15 sticks of butter were lined up on the counter waiting to be used. "You probably didn't expect to become participants in a food blog event when you signed up for this class, did you?" I asked my students. Some looked perplexed, some excited. I haven't followed the food blog events after Sammy was born, but when the Topless Tarts event was posted by Cook Sister, I couldn't resist.

It just so happened that I had 8 people coming to my house to learn to make tarts this Saturday. It was my first time teaching this class and I spent all of Sammy's naps this week preparing my plan of attack. How exactly do you put 8 people though the process of making the dough, rolling it out, and baking 2 savory and 2 sweet tarts all in the matter of 3 and a half hours was a mystery to me at first. But thanks to careful planning it all worked out. We have successfully baked a tomato onion gruyère tart, a spinach mushroom quiche, a pear tart tatin, and 3 apple galettes (they don't technically qualify for this event as they were wearing a bit of dough on their sides, but it was so minimal, most of their sexy apple filling was in full view ;).

As you can imagine, I am simply toast right now from all the baking and cleaning and need to get to bed before it's time to wake up and feed Sammy. But I can stay up just long enough to copy and paste the recipes from my handouts. Here they are:

Illustrated guide to pie and tart dough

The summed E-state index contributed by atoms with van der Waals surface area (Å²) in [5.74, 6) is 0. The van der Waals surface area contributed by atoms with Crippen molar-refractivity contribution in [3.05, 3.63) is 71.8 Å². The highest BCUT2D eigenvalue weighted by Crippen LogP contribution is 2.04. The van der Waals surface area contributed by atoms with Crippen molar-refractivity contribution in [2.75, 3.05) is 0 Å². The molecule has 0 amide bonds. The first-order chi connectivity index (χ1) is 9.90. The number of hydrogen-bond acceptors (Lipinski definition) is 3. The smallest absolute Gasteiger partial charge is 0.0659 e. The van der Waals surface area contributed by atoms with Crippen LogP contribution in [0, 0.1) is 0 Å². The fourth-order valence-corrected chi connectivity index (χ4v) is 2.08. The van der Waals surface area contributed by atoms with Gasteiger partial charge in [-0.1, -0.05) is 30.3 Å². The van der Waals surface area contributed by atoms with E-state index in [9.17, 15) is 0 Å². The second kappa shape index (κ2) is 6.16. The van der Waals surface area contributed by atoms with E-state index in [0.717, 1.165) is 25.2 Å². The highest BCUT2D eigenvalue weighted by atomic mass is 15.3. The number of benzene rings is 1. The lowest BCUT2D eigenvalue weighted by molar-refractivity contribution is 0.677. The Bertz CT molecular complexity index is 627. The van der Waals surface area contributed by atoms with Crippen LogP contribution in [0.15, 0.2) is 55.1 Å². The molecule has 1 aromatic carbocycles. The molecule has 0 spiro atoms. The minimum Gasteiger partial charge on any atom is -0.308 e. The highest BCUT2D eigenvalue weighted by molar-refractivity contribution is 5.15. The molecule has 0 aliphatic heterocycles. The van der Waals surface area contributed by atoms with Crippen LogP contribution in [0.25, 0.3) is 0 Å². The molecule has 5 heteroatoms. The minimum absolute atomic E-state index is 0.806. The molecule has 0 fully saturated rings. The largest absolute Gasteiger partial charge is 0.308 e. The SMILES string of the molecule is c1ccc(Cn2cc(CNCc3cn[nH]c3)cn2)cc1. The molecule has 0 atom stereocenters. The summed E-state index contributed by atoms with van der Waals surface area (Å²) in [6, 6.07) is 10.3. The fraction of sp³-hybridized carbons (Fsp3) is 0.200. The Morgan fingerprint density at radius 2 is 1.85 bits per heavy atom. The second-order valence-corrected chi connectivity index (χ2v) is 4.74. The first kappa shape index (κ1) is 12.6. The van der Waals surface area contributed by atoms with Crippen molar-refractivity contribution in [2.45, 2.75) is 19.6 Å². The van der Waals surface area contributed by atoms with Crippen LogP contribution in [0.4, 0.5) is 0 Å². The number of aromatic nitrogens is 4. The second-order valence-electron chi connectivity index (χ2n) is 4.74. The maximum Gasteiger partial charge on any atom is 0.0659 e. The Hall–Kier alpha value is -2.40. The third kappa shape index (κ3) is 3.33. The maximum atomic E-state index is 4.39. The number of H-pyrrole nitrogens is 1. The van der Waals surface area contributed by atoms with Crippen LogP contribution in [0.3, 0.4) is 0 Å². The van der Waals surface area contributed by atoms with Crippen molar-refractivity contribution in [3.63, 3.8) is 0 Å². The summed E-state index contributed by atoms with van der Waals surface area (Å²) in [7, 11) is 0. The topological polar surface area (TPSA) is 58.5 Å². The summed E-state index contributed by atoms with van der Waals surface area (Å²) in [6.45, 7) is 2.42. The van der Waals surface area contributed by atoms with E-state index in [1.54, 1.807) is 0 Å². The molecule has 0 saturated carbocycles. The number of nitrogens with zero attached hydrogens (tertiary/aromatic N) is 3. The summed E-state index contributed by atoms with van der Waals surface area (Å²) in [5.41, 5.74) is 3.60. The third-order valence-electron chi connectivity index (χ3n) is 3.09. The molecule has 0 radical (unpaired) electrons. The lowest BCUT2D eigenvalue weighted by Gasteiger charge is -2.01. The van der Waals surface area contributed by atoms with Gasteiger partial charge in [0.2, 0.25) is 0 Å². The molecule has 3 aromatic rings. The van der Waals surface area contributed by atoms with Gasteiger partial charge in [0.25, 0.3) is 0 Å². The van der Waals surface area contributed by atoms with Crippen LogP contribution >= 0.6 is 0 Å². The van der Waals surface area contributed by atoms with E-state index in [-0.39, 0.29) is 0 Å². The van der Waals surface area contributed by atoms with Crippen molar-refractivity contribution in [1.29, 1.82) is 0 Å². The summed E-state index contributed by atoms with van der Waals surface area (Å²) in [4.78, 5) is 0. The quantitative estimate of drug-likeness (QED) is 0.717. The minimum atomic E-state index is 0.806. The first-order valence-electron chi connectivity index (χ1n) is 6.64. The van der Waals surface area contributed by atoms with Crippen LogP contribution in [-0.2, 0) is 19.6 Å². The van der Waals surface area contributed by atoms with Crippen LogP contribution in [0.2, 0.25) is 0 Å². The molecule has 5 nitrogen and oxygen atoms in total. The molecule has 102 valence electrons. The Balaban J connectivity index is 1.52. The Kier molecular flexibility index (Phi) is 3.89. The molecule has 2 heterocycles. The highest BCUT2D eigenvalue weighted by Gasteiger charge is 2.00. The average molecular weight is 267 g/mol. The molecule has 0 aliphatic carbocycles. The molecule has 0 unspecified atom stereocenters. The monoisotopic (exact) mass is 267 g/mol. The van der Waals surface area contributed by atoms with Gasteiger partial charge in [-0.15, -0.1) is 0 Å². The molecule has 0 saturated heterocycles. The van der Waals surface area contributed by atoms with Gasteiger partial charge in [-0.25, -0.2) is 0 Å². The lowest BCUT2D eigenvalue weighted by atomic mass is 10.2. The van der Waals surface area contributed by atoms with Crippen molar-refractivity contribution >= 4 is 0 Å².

Tomato Onion Gruyère Tart

Pear Tart Tatin
-- use the link above for the dough, not the outdated link in the recipe itself

Apple Galette

Basic Quiche Recipe

For a 10 inch pre-baked tart shell

3 eggs
1 1/2 cups heavy cream
Pinch of nutmeg
Salt and pepper
3/4 - 1 and 1/2 cups cooked vegetable of your choice (mushrooms, leeks, spinach, etc)
1/4 cup grated gruyere

Preheat the oven to 350F and set a rack in the upper third of the oven. Beet the eggs and cream in a mixing bowl just to combine (do not over-beat). Season with nutmeg, salt, and pepper, and stir in the cooked vegetables. Set a pre-baked tart shell on a cookie sheet. Pour the egg mixture into it, sprinkle with cheese, and carefully transfer it to the upper third of the oven. Bake for 25-30 minutes, or until puffed and browned, but still a little quiver remains in the center. Cool for 20 minutes before serving.

Here we are with out sweet creations. Unfortunately, by the time I remembered to take the pictures, the savory tarts were already in our tummies. So technically, they are part of this picture :)

Wednesday, November 7, 2007

Mackerel Escabèche

I am not a religious person, unless it comes to food. How else can one explain the connection between a play group for 3-6 month olds, a geeky gathering called "Tech Dinner", and escabèche? Let's face it, a fish dish this good could only be sent to me from the culinary goddess* who controls our dinner fate and makes sure we end up at the right place at the right time for optimal yumminess.

You might be wondering what exactly is "escabèche." Don't worry -- I am getting there. The chain of events that lead to it started when Sammy and I tried to get into a play group at Isis for 3-6 month olds. By the time it occurred to me to sign up, our default Isis location in Arlington had no availability and the only option was one last spot all the way across the river from us in Brookline. I don't really know why we Cambridgians have a psychological problem with crossing the Charles River. It's not that big as Sammy and I found out after snatching that last spot in Brookline Isis.